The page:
But we also note that his attempts to cast doubt on the legitimacy of the operation of Radyo Kastigo could have business underpinnings. Malaza is Chief Executive Officer of Muews FM, for which Panerio worked for some eight months in 2016, handling roles in news production and administrative support, as well as being program anchor, compensated only by commissions from advertisements placed on his daily two-hour broadcast slot.

Ryan Rosauro, chairperson
NUJP Hotline 09175155991

Nothing justifies the murder of journalists!

NUJP Statement
31 May 2016
Nothing justifies the murder of journalists!

It is appalling that President-elect Rodrigo Duterte should justify the murder of journalists in the country by playing the corruption card.

In his press conference in Davao City Tuesday, Mr. Duterte issued the broad assertion that “most journalists killed are corrupt.”

“Just because you’re a journalist doesn’t mean you’re exempted from assassination if you’re a son of a bitch,” he said.

“Freedom of expression won’t save you,” he added. “The Constitution cannot help you kapag binaboy mo ang isang tao.”

Mr. Duterte’s crass pronouncement not only sullies the names and memories of all 176 of our colleagues who have been murdered since 1986, he has also, in effect, declared open season to silence the media, both individual journalists and the institution, on the mere perception of corruption.

The National Union of Journalists of the Philippines (NUJP) does not gloss over the fact that corruption is among the most pressing problems faced by the media. Nor do we deny that this could be the reason for a number of media killings.

However, it is one thing to recognize a possible reason for murder; it is a totally different thing to present this as a justification for taking life.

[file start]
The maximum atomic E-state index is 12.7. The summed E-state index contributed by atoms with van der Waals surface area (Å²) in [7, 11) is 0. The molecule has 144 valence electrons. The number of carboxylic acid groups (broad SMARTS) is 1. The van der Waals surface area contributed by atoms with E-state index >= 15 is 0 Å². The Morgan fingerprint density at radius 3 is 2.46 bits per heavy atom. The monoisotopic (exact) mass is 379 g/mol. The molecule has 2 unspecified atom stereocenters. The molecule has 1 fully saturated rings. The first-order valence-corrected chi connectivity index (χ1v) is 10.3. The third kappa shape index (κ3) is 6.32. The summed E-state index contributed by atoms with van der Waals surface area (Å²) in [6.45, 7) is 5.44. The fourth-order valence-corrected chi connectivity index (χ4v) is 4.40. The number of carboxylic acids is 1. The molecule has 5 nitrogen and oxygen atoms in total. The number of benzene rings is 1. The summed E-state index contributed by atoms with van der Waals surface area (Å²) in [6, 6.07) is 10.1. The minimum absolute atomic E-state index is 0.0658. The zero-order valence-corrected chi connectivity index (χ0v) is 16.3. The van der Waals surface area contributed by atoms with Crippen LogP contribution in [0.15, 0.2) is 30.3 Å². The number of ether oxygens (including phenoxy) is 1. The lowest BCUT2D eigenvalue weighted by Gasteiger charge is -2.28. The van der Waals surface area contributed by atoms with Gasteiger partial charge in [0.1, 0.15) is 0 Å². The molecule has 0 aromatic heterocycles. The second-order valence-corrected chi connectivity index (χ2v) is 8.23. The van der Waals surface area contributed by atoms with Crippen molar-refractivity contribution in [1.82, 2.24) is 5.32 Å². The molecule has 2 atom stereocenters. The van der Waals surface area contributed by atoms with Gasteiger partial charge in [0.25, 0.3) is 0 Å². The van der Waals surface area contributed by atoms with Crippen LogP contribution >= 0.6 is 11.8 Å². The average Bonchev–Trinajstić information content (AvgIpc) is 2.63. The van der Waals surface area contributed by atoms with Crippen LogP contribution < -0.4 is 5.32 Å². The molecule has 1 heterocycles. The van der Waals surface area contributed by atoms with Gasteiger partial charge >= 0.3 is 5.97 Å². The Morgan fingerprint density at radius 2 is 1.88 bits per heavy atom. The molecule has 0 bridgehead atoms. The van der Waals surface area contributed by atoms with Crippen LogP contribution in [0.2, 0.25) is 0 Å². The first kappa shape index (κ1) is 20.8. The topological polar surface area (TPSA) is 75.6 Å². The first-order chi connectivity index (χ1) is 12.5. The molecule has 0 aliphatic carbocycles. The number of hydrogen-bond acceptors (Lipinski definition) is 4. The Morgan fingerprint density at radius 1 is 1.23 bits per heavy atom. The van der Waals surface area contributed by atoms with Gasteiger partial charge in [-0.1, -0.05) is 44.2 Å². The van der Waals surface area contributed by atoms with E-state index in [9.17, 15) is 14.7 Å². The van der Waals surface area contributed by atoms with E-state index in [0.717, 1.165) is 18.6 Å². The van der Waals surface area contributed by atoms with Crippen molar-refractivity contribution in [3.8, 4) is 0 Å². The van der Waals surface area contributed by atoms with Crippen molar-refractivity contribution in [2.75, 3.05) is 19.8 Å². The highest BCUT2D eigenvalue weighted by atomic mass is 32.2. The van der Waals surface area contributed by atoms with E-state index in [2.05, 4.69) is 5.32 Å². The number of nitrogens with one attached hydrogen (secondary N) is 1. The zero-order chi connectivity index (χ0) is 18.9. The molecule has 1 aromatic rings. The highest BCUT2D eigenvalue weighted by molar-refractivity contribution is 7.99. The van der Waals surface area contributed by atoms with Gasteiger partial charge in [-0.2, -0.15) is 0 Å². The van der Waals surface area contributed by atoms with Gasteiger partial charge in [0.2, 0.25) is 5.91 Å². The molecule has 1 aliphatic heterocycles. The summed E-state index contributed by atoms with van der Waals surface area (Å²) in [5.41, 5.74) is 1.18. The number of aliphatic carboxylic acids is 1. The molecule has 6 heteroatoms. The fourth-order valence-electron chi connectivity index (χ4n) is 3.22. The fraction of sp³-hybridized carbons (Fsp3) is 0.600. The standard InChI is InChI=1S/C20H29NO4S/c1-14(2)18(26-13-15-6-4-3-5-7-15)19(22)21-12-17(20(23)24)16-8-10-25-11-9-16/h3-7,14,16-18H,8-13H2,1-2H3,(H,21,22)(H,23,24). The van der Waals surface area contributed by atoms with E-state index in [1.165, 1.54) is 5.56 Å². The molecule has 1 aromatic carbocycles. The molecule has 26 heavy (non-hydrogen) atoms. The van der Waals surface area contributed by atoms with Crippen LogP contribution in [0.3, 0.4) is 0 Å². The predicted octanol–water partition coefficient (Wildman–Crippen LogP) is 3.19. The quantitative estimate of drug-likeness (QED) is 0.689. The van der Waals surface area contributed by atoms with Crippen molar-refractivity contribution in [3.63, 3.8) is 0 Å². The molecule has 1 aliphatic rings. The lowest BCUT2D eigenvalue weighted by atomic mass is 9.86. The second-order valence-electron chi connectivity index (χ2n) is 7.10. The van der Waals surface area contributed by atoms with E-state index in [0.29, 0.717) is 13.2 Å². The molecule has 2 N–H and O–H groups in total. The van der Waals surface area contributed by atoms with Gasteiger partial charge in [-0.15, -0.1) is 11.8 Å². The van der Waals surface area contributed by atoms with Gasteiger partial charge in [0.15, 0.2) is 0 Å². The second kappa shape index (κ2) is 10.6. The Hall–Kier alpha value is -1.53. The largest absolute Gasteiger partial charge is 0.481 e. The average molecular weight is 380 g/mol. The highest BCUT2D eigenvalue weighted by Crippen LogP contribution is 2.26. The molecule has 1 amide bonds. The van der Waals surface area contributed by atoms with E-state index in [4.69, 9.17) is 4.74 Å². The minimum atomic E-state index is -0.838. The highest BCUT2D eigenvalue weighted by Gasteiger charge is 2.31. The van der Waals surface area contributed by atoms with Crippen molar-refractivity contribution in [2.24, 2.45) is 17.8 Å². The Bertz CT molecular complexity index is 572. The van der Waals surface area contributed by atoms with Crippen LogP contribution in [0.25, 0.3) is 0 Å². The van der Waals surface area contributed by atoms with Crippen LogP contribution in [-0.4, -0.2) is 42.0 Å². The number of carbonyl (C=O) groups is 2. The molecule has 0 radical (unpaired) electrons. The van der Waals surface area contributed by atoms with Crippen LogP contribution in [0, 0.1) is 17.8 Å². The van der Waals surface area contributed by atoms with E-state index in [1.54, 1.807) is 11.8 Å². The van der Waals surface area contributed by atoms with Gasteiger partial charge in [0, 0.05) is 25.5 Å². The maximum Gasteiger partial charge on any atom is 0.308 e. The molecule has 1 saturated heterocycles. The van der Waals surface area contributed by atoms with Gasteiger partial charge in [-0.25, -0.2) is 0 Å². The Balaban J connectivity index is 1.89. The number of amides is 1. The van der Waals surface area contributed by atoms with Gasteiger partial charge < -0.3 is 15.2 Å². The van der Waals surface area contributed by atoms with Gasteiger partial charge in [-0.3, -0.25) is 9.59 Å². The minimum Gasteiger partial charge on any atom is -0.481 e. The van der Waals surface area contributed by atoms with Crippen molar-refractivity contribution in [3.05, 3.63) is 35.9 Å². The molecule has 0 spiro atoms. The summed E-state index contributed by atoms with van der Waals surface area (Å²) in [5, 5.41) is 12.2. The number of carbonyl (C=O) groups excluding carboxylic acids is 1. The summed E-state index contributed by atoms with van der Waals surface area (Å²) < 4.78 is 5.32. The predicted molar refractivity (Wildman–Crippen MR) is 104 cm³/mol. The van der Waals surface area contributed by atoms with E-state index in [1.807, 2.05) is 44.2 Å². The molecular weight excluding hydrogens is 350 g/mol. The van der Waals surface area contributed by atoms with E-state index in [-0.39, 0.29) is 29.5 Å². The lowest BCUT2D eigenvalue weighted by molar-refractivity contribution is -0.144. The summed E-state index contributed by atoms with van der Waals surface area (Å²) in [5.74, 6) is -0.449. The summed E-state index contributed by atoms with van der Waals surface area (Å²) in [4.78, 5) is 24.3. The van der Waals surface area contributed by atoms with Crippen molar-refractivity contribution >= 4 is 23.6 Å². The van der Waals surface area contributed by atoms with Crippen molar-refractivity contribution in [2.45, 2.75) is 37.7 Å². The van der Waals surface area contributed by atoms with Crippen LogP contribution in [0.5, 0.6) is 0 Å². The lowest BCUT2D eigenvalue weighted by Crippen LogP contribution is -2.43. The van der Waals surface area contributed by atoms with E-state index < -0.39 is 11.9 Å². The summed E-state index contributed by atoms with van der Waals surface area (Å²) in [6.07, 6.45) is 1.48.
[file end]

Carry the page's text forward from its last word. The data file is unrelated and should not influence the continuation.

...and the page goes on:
Admittedly, this would not be the first time the perceived corruption of the media has been bandied as a justification for the murder of journalists. And Mr. Duterte tries to explain his thesis by claiming assassination is retribution from private individuals unjustly pilloried by errant journalists.

He could not be further from the truth.

While there may be instances where private individuals may have sought revenge against journalists for soiling their reputations, the data shows that, of the handful of media killings that have actually made it to the courts, the accused are invariably from government – elected officials, government executives or members of the security services – and invariably accused of corruption.

Let us just cite a few of the more prominent cases – the murders of Edgar Damalerio of Pagadian City, Marlene Esperat of Tacurong City, and Gerry Ortega of Puerto Princesa City, and, of course, the most heinous of all, the November 23, 2009 Ampatuan massacre, of which 32 of the 58 victims were media workers, making it not only the worst case of electoral violence in recent Philippine history but the single deadliest attack on journalists ever.

We wonder if the President-elect is willing to face the orphans and widows of the victims of these killings and tell them, “They were killed because they were corrupt.”

As we have pointed out before, leadership, or even its mere semblance, carries weight and what leaders say, right or wrong, seriously or in jest, will resound with their followers. Thus, even if this be jest, and we see no reason to believe this was the case, your words may well be interpreted as marching order by those with an axe to grind against a critical press.

In all honesty, Mr. President-elect, we were hopeful, following pronouncements by your spokesperson that you would push the enactment of the Freedom of Information (FOI) law and would constitute a special task force to investigate media killings, that we were on the cusp of a new era when freedom of the press and of expression would be respected, defended and promoted beyond lip service.

Alas, it seems we were wrong.

Or are we to be again treated to the excuse that it was all a joke and we need to be more discerning about your pronouncements?

Murder is no joke. Neither is press freedom.

Be that as it may, the independent Philippine media will not be cowed from fulfilling its duty to act as the people’s watchdog.

Ryan Rosuaro
NUJP Chair